• 5 oktober 2016
CLEARWATER, FLORIDA • 6 OKTOBER 2016
October 5th Marks Second Anniversary for Charity Coalition
On the 5th of October, the Church of Scientology in Clearwater hosted the Second Anniversary Banquet for the Charity Coalition in the Historic Fort Harrison with over 170 guests in attendance, representing over 70 organizations.
The Community Affairs Director for the Church of Scientology in Clearwater, Dylan Pires, opened the event by acknowledging the participation of the non-profits in making the community better: “The initial list of participating non-profit organizations has grown from 38 to more than 200; that’s a 5x increase! In fact, just this evening, we are joined by representatives from over 100 organizations. You represent hope for Tampa Bay… You feed children, shelter the abused, provide mentoring, protect the environment and educate on the harmful effects of drugs. We are honored to have you here, thank you for your work to change the world.”
Three guest speakers from non-profit organizations also took to the stage.
Delquanda Turner has worked for the Juvenile Welfare Board since 2007. As the Community Planning Manager for the Juvenile Welfare Board, Ms. Turner is a passionate advocate for children, for building collaboration and for getting the job done. She told the guests that over $60 million in property taxes are invested in programs that the Juvenile Welfare Board oversees to assist under-privileged children and families.
Tonya Lewis spoke about her organization, Children with a Vision. She covered her mission of working with kids and helping them succeed through education, and how she has done her yearly “Back to School” giveaways in the Tampa Bay area for the last 17 years and how the Church of Scientology has supported her activities since the group’s inception.
Maurice Mickens, member of the Martin Luther King Jr. (MLK) Community Center Coalition, outlined the history of the MLK Jr. Center and how he got involved. He spoke about how the center was almost shut down and that the community, including the Church of Scientology, stepped in to save the center and renovate it. The Center reopened after four years, continuing its tradition as an icon for community events and programs for the Clearwater North Greenwood neighborhood.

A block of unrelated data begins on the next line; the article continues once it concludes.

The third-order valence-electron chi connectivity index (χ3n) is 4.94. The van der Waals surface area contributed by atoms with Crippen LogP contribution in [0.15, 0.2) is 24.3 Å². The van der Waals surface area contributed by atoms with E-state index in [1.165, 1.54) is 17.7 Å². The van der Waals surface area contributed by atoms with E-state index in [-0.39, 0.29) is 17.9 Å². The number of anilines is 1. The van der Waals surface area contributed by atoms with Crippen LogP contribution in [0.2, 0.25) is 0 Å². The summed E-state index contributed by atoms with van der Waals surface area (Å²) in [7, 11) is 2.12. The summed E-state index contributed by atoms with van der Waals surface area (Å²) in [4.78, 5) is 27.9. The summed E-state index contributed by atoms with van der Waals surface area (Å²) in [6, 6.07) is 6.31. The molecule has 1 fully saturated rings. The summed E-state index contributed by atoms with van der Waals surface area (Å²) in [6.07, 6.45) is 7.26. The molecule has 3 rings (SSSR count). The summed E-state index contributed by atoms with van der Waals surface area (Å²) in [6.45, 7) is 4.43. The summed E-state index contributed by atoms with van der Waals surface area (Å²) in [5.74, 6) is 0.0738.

“Throughout the ages, selfless dedication and service to others has been uniformly regarded as something very honorable. As Aristotle said, ‘What is the essence of life? To serve others and to do good.’ Our charities in the Tampa Bay area understand this and change lives every day,” said Mr. Pires.
Mr. Pires then closed out the event with the debut of a song and video for the Charity Coalition, which was received with enthusiastic applause and reviews.
About the Church of Scientology:
The Scientology religion was founded by humanitarian and philosopher, L. Ron Hubbard. The first Church of Scientology was formed in the United States in 1954 and has expanded to more than 11,000 churches, missions and affiliated groups, with millions of members in 165 nations. Scientologists are optimistic about life and believe there is hope for a saner world and better civilization, and actively do all they can to help achieve this. The Church of Scientology regularly engages in many humanitarian programs, such as anti-drug campaigns, human rights campaigns and global education programs. To learn more, visit www.scientology.org.
The doors of The Fort Harrison, the Church of Scientology Flag Service Organization’s signature retreat, are open for non-profit organizations and charities to hold their own events.